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Sorry, what chapter are you referring to?
And ah, shut up will you?
Hester is released from prison and finds a cottage in the woods near the outskirts of the city, where she begins to set up her new life. She does not avail herself of the opportunity to escape to a new life without shame in some other city. The narrator remarks that people often are drawn irresistibly to live near the place where a “great and marked event” has occurred. He further comments that even if that is not the reason, Hester may have been inclined to remain in Boston because her secret lover still lived there.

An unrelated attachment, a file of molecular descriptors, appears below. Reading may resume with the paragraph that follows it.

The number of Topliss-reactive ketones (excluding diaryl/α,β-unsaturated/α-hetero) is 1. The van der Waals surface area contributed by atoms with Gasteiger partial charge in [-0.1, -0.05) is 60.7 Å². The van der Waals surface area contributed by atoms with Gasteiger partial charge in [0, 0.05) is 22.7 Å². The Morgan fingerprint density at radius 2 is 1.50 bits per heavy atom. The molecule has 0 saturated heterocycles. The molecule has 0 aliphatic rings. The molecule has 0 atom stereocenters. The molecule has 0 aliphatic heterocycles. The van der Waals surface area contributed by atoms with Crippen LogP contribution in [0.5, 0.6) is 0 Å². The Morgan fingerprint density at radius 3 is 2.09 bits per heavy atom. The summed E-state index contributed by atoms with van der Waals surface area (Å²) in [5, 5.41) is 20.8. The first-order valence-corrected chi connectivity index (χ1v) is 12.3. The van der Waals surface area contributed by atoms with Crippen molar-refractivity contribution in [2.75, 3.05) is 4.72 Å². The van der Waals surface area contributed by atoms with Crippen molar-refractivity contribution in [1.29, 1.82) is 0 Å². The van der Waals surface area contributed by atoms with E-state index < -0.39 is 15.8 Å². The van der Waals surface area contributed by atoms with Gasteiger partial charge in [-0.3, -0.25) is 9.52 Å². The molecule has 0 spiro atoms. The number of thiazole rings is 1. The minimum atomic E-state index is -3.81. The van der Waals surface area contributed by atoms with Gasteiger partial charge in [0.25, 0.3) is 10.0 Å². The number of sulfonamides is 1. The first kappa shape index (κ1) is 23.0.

Why would Hester stay in Boston rather than start her life anew somewhere else? The narrator argues that it is very difficult to leave the scene of a grave event because one feels the need to indulge in the feelings brought about by the setting. In other words, once Hester is made to stand on the scaffold, she unconsciously believes she must remain in Boston until she is somehow purged of the consequences of her action. To leave Boston out of anger or the desire to banish her past could leave her unsettled for the rest of her life.